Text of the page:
Enduring Powers of Attorney: Conflict Clauses
With an ageing population and increasing numbers of ‘blended’ families, we have had numerous opportunities to draft Enduring Powers of Attorney with so-called ‘Conflict’ Clauses.
In the case of blended families, one type of Conflict Clause expressly allows the Attorney who is acting on behalf of the Principal to act in a transaction where there may be a conflict between the best interests of the Attorney and their Principal or other associated parties. When would such a clause be useful?
When an Attorney is acting on behalf of their spouse, sometimes adult step-children can be very critical of choices that are made on behalf of their biological parent. And if one of these children requests an investigation by the Office of the Adult Guardian into the finances of the Principal and their Attorney, or a review of decisions that have been made, it can make life extremely difficult for both the Attorney, and the Principal who they are trying to take care of. Whilst these investigations are an important safeguard for people who have not chosen their Attorney/s wisely, sometimes people reporting a case of abuse or financial impropriety are doing so for their own reasons.
The Office of the Adult Guardian Annual Report of 2011-2012 clearly shows an increasing number of allegations made and resulting investigations undertaken. Notably, in over half of the investigations undertaken, a finding was not made against the Attorney because in 42% of the cases the Principal did not lack capacity, and 21% of the cases were found to be inappropriate referrals.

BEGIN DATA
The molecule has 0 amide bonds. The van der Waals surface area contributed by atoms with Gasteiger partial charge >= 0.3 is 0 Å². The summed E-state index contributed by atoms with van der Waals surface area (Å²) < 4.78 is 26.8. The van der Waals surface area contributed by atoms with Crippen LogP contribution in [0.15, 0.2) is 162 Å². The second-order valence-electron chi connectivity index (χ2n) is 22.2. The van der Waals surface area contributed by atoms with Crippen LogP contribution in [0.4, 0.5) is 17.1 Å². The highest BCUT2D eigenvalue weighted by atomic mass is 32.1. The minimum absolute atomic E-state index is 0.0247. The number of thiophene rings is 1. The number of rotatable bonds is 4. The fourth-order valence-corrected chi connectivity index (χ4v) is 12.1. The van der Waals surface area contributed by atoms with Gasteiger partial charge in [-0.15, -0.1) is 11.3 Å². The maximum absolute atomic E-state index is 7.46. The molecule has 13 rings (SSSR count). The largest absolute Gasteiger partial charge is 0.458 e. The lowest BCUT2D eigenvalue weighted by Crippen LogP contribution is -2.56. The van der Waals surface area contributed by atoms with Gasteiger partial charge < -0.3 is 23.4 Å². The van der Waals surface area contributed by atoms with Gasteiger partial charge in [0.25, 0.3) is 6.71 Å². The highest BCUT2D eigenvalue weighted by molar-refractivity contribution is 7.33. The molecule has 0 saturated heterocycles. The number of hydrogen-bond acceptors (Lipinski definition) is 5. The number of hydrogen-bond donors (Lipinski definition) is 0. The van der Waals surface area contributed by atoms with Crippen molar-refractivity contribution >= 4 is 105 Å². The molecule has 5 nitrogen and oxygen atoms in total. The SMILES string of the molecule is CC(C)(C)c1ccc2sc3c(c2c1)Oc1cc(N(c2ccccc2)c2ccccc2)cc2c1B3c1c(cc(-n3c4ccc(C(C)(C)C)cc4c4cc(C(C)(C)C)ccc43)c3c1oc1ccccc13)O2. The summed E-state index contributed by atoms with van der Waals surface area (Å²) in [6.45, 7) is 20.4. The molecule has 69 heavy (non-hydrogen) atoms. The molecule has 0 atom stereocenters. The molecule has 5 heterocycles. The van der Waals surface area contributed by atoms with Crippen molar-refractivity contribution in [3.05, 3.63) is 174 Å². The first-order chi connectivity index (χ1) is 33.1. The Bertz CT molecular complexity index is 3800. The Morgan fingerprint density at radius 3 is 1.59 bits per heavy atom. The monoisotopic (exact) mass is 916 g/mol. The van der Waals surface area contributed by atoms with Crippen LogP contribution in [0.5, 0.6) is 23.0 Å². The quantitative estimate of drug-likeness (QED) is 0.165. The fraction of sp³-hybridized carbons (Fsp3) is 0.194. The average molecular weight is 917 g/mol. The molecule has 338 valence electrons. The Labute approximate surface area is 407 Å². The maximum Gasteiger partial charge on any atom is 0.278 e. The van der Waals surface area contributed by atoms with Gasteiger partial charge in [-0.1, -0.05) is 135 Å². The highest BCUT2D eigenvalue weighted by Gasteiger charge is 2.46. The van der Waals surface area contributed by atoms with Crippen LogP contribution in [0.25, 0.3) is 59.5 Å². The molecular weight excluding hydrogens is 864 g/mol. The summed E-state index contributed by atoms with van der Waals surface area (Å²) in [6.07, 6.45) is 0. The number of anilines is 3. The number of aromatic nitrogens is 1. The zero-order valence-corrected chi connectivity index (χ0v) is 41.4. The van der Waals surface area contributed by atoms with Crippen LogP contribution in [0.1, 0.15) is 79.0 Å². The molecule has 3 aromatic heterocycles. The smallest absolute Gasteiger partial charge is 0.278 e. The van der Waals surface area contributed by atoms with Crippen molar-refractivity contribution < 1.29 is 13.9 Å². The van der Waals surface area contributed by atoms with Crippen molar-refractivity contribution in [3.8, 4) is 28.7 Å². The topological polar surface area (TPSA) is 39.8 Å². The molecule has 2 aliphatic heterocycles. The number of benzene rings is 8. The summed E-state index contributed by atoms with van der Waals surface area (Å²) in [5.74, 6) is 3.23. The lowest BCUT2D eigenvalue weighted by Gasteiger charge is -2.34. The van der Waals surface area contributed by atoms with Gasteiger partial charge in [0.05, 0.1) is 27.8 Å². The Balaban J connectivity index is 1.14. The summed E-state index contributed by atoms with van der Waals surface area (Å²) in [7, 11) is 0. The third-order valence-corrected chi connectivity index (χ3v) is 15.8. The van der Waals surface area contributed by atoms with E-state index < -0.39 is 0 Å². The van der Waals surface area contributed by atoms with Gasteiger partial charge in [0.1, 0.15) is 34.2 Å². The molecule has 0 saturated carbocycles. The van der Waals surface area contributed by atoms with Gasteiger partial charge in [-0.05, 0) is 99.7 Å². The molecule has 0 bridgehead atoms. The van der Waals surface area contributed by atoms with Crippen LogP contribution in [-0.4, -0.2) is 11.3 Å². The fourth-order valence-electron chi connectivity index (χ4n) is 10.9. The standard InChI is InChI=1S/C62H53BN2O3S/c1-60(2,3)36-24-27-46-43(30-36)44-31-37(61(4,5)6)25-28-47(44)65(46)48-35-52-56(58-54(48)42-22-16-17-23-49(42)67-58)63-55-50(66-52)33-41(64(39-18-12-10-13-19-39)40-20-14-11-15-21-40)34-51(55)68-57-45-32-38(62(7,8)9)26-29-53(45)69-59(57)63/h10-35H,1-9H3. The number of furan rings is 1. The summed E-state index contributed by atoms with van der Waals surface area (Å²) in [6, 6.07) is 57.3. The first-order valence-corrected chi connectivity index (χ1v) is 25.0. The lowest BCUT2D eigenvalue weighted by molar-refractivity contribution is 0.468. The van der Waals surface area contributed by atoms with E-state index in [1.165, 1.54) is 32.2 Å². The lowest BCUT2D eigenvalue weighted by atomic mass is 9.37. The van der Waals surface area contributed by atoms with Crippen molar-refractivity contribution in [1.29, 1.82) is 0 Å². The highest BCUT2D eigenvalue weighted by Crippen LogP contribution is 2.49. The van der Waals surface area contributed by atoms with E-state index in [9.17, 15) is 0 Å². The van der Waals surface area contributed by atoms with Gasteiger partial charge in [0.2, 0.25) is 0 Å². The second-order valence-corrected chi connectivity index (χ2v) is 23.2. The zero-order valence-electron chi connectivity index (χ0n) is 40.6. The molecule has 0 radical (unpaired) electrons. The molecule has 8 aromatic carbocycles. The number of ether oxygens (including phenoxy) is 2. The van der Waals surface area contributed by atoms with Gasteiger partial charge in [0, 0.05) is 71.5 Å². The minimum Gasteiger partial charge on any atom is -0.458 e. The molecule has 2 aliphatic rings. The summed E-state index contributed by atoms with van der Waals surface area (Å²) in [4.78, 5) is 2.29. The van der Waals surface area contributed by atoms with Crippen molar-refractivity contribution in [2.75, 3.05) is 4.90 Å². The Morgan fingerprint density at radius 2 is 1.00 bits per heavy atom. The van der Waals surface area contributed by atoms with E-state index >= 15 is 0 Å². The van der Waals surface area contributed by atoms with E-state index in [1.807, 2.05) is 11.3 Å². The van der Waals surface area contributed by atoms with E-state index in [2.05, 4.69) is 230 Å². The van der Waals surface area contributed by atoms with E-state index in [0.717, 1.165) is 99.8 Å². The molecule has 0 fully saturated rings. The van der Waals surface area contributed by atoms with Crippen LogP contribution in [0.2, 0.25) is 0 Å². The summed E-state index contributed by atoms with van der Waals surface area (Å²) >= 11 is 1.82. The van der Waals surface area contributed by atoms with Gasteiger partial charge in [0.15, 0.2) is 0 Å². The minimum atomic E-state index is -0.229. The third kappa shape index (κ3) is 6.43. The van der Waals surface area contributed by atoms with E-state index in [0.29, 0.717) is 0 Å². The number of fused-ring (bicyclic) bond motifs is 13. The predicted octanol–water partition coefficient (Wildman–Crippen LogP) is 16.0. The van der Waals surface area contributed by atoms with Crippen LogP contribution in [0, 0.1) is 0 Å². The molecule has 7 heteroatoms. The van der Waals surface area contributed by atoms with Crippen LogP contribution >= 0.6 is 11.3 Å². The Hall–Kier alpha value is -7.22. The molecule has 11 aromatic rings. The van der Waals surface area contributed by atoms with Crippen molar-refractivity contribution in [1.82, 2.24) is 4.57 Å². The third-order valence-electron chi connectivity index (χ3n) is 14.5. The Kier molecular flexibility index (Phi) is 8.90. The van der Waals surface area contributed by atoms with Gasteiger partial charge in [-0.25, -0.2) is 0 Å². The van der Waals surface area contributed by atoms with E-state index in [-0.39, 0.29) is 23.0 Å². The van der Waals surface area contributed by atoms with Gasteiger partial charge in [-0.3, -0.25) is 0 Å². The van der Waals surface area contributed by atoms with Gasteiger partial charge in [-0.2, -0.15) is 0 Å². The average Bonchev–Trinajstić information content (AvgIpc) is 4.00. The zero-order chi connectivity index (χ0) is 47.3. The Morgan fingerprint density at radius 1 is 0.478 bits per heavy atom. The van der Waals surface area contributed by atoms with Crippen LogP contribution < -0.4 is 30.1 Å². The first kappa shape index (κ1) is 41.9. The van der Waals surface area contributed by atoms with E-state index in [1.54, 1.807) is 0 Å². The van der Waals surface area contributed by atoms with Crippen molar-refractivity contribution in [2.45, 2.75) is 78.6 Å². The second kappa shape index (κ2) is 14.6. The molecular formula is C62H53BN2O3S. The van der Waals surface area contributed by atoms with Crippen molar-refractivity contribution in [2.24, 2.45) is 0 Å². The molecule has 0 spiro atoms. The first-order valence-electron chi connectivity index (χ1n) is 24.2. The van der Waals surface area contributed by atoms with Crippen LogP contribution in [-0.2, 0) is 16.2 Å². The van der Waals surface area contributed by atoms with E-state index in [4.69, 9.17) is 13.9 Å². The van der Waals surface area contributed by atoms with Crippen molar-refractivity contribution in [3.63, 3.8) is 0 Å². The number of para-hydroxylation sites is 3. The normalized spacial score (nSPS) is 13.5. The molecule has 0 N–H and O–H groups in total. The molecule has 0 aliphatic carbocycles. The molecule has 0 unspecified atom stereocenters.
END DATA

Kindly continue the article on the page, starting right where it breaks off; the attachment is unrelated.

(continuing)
It is interesting to note that another source of conflict was demonstrated in the ‘Trends’ section of the above Annual Report which stated the following:
Investigations which have as a primary focus the high level of conflict between two or more appointed attorneys, such that the attorneys cannot work together to make future decisions for the adult.
While you can’t stop others from making a claim, a Conflict Clause in an Enduring Power of Attorney provides more of a buffer against some claims of financial impropriety that may be made.
After all, many couples over time put property into one or both names, add a name to an asset, change the ownership of shares held, to decrease taxation liabilities, or to protect their assets. This is often the case because while it might be to the [limited] detriment of the one person, it is advantageous to the couple as a whole.
When you’re thinking about implementing an Enduring Power of Attorney, think realistically about the relationships in your family… and give McLaughlins Lawyers a call.
We’re here to help.